On Tuesday, he defeated Jarome Bell, a retired naval chief petty officer who runs a business helping high school athletes secure college scholarships, and Ben Loyola Jr., a retired Navy captain and defense contractor whose family fled communist Cuba when he was 2 years old.
The four-way Democratic primary in an expansive central and Southside Virginia district garnered national attention this month when GOP voters nominated Good over Riggleman, who had angered religious conservatives by presiding over the same-sex wedding of two former campaign aides.
Democrats believe they have a shot at winning the newly open seat for the first time since Tom Perriello won a single term in 2008, before the tea party ousted him in part for voting for the Affordable Care Act.
Webb, 37, defeated R.D. Huffstetler, a Marine veteran and former congressional chief of staff with Silicon Valley experience; John Lesinski, a retired Marine Corps colonel and former elected official in Rappahannock County who works in commercial real estate; and Claire Russo, a former Marine intelligence officer and advocate for victims of military sexual assault who had been endorsed by Emily’s List.
In rural Warrenton, Bryce Burrell, 21, said he felt unsettled by Good’s nomination, at a time when he was already reckoning with his place as a black man in the fight for racial justice. He voted for Webb, who like him is African American, and said he liked the Democrat’s plans for health care and policing issues “how he deals with the African American community in rural areas.”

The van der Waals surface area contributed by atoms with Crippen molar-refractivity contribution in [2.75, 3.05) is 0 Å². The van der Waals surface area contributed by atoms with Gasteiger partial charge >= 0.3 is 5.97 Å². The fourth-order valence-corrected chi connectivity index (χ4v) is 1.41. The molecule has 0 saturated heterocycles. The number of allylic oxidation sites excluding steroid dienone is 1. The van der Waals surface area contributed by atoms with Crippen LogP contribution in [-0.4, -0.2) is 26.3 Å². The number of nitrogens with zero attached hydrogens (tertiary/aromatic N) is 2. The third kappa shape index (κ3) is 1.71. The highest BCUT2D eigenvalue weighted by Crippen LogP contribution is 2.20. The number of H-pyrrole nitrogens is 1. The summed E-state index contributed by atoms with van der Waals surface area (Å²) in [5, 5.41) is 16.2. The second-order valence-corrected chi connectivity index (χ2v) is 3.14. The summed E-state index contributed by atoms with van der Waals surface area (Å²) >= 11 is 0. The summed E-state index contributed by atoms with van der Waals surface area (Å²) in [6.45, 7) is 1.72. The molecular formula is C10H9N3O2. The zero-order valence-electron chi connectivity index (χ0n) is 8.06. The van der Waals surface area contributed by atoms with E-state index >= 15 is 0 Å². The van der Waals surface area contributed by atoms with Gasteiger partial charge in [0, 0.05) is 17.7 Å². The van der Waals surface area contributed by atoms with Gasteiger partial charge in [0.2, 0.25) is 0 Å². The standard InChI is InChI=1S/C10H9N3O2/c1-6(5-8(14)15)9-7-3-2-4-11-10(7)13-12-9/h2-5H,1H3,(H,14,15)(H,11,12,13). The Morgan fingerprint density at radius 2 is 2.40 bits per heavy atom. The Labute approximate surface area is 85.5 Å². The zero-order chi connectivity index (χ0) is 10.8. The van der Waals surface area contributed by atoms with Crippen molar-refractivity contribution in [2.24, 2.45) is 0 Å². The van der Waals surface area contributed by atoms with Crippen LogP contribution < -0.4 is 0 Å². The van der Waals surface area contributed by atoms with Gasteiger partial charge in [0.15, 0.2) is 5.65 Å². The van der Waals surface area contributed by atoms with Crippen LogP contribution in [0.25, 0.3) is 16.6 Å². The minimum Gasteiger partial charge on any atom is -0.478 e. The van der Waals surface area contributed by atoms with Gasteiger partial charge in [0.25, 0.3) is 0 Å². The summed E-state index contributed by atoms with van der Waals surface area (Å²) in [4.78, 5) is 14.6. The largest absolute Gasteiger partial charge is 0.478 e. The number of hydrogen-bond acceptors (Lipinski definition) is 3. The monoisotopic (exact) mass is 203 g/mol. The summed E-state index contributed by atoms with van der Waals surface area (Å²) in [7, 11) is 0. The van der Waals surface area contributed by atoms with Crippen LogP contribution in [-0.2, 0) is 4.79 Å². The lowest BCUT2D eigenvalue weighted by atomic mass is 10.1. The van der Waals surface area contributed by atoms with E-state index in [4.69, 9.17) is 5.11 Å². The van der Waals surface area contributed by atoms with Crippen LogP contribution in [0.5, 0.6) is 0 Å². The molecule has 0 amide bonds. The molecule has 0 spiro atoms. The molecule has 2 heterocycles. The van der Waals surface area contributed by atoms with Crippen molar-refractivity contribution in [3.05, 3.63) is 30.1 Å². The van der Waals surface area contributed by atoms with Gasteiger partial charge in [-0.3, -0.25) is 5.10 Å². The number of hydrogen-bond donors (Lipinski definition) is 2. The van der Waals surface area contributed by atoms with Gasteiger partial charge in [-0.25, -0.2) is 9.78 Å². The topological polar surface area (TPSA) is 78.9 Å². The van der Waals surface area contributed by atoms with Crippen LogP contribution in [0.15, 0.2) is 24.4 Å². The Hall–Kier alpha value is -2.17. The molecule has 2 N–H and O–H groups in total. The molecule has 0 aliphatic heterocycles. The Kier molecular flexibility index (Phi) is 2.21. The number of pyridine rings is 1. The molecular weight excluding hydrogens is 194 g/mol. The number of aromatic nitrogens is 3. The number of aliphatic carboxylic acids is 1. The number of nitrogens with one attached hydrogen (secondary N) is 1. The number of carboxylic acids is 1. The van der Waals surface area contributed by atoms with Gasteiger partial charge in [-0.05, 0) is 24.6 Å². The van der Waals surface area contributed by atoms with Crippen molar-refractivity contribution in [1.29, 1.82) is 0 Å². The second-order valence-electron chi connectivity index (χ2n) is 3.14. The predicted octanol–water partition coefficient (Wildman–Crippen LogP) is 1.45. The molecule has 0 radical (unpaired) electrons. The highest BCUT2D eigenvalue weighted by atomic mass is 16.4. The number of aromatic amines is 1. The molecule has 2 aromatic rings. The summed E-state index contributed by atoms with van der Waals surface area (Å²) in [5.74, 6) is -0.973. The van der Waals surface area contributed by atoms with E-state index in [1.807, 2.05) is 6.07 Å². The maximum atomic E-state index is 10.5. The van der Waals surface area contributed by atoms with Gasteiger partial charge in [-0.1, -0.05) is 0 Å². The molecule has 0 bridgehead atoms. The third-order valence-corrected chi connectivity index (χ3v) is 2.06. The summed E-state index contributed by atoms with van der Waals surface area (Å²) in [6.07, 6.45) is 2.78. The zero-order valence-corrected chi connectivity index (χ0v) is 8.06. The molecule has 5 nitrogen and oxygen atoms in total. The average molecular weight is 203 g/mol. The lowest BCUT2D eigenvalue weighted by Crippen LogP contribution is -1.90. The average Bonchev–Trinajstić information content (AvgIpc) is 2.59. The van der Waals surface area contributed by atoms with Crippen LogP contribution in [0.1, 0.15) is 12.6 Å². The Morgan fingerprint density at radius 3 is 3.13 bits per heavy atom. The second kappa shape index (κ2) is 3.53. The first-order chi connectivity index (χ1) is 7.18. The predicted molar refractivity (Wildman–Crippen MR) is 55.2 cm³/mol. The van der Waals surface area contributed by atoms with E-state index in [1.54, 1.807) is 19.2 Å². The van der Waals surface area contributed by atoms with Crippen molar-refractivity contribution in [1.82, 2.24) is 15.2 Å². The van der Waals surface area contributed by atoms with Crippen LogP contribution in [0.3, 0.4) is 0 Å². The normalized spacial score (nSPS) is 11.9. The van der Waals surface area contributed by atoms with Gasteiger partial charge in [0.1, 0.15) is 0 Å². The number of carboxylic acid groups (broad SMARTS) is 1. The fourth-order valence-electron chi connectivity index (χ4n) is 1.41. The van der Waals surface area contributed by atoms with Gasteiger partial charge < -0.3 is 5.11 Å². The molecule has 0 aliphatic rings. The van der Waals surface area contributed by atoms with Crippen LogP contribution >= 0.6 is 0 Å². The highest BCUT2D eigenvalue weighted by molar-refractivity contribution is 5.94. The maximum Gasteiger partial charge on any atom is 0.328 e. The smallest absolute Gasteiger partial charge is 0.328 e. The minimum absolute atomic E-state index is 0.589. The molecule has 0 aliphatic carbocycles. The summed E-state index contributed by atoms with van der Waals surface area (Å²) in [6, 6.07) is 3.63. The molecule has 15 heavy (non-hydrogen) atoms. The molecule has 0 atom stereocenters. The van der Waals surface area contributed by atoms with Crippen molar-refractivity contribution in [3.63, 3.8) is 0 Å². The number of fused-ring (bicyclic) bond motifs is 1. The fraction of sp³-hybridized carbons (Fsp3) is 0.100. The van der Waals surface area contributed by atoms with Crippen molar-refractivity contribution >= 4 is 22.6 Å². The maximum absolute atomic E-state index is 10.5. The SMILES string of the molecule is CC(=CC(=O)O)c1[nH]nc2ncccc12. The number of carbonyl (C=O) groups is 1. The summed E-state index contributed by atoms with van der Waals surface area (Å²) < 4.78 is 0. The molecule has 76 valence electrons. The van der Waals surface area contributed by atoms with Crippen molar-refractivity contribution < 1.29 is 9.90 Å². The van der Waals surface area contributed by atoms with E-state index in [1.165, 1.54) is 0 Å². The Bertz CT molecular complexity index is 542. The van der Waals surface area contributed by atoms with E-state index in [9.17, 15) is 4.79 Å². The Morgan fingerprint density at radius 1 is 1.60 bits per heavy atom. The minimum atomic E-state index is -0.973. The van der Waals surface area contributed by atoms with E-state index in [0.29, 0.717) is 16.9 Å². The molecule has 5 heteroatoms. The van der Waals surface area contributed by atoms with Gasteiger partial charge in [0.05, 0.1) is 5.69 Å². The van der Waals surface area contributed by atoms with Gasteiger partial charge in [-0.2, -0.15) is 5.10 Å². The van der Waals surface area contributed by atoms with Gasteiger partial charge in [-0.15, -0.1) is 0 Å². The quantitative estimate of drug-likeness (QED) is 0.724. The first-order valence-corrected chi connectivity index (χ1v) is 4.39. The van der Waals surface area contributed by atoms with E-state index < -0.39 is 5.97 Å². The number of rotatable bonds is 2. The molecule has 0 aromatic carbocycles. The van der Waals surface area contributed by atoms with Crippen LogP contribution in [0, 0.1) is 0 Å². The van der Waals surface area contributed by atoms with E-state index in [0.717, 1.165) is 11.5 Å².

“I feel like this country is leaning more right, more toward a facist state,” said Burrell, who will soon begin a Masters in Fine Arts at Virginia Tech. “I think all the time about how we need to start leaning the pendulum left and pushing the ballot left.”
Cheryl Crow, 63, cast her ballot for Russo. “We just need more women in Congress,” she said “And I like her stance on guns.”
Her husband, Richard Crow, 67, voted for Webb for his “deep knowledge as a lawyer and a doctor” and “frankly, his good public face.” But he tread carefully when discussing gender with his wife of 36 years.
“I don’t want to be that old white guy,” he said, embracing Cheryl Crow.
Portia Bagley, 49, said she voted for Huffstetler. “I believe if we had more people in Congress who actually served the country, they would understand the importance of serving country over party,” said Bagley, who a former communications specialist in the Army.
Local races in play
There were also a handful of local races down-ballot, including in Manassas, where Democrats chose between four candidates for three City Council nominations.